Bringing Ancient Greek Philosophy Back to Life

One of the goals of the Plato’s Academy Centre is to bring ancient Greek philosophy and literature to a wider audience by making it more relevant to modern life. This Prada advert directed by Ridley Scott shows one creative way that an ancient text can be brought to life:

The words are from Thunder, the Perfect Mind, a 3rd century Gnostic mystical text, discovered in Egypt and written in the Coptic language, but believed to have originally been composed in Greek.

In the video below, Akira the Don, has put the words of the Stoic philosopher Marcus Aurelius, from the Meditations, to music.

I think that there’s plenty of opportunity for other ancient Greek texts to be utilized creatively in ways that potentially introduce them to a new audience.

The lord whose is the oracle at Delphi neither reveals nor conceals his meaning, but shows it by a sign.


Translators can play a crucial role in this, though, by working with artists to create new translations, or even paraphrases, of ancient texts, which are both faithful to the original but also complemented by the music. There are many ways we can, and should, continue to work with ancient texts to keep them alive by making them more accessible and relevant to a wider modern audience.

Aphorisms like the sayings of Heraclitus or poems like Empedocles’ On Nature or the work of the same name by Parmenides, perhaps lend themselves to creative modern presentations like those above.

It is all one to me where I begin; for I shall come back again there.


Street Art

Another interesting opportunity for keeping Greek philosophy alive and reaching a new audience is through street art, such as the large portrait of Solon, one of the Seven Sages, found in Metaxourgeio in Athens.

Images of Greek thinkers are great but it would be nice to combine these with some of their words. There’s a backstreet in Kypseli, Athens, where artists have covered the walls with quotes from ancient Greek literature.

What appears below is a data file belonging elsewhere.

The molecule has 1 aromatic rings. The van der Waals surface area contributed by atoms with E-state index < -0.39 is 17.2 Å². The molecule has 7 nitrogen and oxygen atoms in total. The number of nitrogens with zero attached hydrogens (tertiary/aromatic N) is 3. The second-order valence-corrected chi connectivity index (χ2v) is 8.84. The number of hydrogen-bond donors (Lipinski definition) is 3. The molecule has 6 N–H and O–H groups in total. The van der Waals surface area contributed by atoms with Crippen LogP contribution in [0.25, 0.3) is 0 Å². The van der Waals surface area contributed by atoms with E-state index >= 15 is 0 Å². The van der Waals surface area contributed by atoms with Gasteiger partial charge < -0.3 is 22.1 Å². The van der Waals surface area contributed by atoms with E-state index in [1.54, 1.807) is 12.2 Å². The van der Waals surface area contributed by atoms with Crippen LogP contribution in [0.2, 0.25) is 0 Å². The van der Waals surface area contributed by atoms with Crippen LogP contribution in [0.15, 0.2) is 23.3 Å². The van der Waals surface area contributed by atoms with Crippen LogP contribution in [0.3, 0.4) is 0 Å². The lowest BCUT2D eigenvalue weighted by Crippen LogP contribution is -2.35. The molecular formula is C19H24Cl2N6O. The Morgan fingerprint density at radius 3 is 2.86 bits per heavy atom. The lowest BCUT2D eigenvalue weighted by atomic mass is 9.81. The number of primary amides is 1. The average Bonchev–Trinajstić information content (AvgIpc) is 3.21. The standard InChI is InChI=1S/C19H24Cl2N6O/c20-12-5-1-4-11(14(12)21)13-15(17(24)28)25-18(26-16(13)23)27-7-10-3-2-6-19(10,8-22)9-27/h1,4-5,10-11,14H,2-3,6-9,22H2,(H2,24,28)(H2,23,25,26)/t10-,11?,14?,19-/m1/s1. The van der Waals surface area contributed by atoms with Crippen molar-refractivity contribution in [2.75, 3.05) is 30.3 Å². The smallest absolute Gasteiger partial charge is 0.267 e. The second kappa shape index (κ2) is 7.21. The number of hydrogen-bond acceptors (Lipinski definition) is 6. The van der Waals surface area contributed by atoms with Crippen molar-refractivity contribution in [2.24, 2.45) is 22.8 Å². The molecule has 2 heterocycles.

The Plato’s Academy Centre could, for instance, organize events to raise funds for street art projects to celebrate Greek philosophy.

Feel free to comment below if you have any suggestions for ways in which music or artwork could be used to bring Greek philosophy to a wider audience. You may also want to check out our forthcoming virtual event: Ancient Philosophy Comes Alive!

10 Replies to “Bringing Ancient Greek Philosophy Back to Life”

  1. Thanks for the great content – I’m loving listening to Akira the don for the first time.

    I love storytelling especially the ancient stuff when it’s done well. One of my 1st exposures to Donald was his Choice of Hercules video on youtube – there’s something about a bearded man with a Scottish accent that makes it captivating for me.

    My idea is to make these kind of story videos but higher quality and with a better visuals, maybe a crackling fire. Black and white videos seem to get more plays for some reason. I would recommend listening to MrBeast on the Joe Rogan podcast. He’s the most successful youtuber of all-time and has done it against all odds through obsession, analysis and perseverance. I’m not a fan of his content particularly but he’s very willing to share what makes a video go viral, it’s all about the small details which can make an exponential difference. Pacing, thumbnails, colors, visuals, angles and closeups, length…

    I think the appetite is there without having to do too much to the content, it’s just the delivery. Another good example is the sea shanty song (wellerman) that went viral. Nosstalgic/classic content recycled and done well and it explodes.

    Let me know what you think!